PS. Since that time in the Alpilles, I have been living out of my suitcase quite a bit and am not always able to get back to my computer. That is definitely going to be the case for the next few weeks, at least. So I hope that you will understand if I am not as active on the blog as I would like to be, nor as responsive. I am in the midst of continuing to fight to find my place here, as I suggested above. But I am still in Provence and am so appreciative of you all that words cannot express it. I do have something rather exciting coming up, so if you are not already following along on instagram, you might enjoy seeing where I am going on @lostinarles.

Thank you for reading and for all of your kindness,

Tuesday, March 7, 2017

Photography Lost and Found, a celebration

Yes, I am absolutely celebrating tonight.

The candles are lit, the jazz is loud. Bring out the Baccarat coupes and oh, to hell with it, just shake up the champagne and shower it over my poor grinning face, I don't care.

For I am so deeply happy. I have been given quite the gift.

But. I have something to admit. While I am a stickler for honesty, I haven't been so with you. Not about one certain but very important (to me) subject.

For some time, there are those amongst you who have been kindly making suggestions (or occasionally, demands) that I do a book or sell art prints, to which I always demured or agreed, but vaguely.

Now, hold on, no editor has approached me yet, that is not the news. You see, I know how your mind works because we are so in sync after all these years...

More than six, to be precise.

And for these past twelve months...for a reason that is lengthy and deeply personal to explain...I thought that all of the photography from the first five of those years, the full files, were gone. Lost. Just gone. 

During that time I was publishing three times per week with anywhere between 20 to 50 saved images for each post. This times 260 weeks. Even at a conservative estimate, that is over 5000 photos. Without high resolution versions, there could never be a book nor could I sell prints. I would really like to do both, once my life is more in order.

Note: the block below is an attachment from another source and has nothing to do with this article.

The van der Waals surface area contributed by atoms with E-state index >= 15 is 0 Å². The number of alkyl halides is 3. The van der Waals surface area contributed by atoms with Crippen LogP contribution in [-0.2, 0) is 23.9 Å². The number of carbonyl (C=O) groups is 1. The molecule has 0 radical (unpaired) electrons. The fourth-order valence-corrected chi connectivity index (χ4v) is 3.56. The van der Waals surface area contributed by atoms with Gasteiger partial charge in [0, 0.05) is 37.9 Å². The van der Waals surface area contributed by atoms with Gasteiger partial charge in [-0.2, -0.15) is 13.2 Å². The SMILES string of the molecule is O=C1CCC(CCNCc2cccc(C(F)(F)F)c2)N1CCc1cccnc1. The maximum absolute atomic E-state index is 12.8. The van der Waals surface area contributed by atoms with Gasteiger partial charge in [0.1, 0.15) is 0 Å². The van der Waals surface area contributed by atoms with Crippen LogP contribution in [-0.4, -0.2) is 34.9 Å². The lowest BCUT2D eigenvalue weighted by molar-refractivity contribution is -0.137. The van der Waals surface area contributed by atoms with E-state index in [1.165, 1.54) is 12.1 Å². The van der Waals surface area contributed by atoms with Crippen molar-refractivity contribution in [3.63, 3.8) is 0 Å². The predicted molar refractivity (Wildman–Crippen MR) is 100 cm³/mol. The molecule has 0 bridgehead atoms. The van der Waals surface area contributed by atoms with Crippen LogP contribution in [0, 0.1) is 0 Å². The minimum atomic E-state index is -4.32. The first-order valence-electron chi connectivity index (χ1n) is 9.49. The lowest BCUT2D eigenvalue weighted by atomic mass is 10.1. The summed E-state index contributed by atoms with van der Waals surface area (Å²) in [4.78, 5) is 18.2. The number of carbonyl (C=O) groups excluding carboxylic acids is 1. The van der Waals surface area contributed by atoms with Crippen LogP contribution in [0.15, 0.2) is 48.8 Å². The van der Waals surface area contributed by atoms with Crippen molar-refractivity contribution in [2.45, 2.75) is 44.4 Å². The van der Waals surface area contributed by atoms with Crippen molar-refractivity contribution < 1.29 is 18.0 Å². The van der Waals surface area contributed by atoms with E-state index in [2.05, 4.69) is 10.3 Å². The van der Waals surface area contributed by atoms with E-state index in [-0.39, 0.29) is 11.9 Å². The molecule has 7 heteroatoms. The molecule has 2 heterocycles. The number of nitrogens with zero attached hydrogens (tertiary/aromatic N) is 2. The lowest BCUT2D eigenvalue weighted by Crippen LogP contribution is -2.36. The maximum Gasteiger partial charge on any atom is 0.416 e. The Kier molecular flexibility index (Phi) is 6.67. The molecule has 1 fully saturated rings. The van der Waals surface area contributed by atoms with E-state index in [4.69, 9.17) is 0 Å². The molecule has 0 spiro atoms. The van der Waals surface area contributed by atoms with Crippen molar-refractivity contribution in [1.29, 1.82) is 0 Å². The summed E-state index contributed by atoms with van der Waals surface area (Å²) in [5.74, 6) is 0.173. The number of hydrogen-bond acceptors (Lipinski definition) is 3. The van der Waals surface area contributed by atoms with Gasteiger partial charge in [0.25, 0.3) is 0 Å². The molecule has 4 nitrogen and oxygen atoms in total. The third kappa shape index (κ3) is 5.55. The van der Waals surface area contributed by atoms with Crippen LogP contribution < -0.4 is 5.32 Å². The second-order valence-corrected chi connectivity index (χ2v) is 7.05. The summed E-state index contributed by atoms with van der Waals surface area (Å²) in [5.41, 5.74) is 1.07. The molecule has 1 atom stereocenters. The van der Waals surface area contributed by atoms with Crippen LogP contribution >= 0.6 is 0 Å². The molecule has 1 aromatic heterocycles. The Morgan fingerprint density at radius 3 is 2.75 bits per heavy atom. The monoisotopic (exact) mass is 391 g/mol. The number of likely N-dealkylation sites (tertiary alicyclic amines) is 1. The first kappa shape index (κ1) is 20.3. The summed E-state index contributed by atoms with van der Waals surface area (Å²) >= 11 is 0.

Now I can.

Because, in such a wonderfully mysterious fashion, those files were found today. Very much hidden in an unlikely source, stacked away under miscommunication amidst the deep confusion of my leaving Provence. Of course, now I am here again, and miraculously, so is the photography.

So not all is Lost forever. 

For me, that is quite something and a source of Hope so tangible that I could stretch to kiss the night stars shining. And do you know what? I just might.

 These are a few of a series of photos that I have saved for quite some time; put aside, squirrel-like, for the eventual day that I might do a book. At least some of them. But oh, how I have come to learn to not wait for life to give you the green light. They were taken at a friche industriel, or abandoned industrial site in the hills above L'Isle de la Sorgue. I think that they pretty much sum up what I am aiming for at Lost in Arles, in a very general way, to express my love for this time-worn and tested region...

I know that quite a few of you in the past have been interested in participating in Together Rising's incredibly positive and inspiring fund-raising efforts, in which all proceeds go to directly help individuals in dire need. In light of the most recent anti-Muslim travel ban, today's is especially poignant. Tonight I will be celebrating by giving. It may be little (donations are a maximum of $25), but it will be a tangible echo to the gratitude that I deeply feel.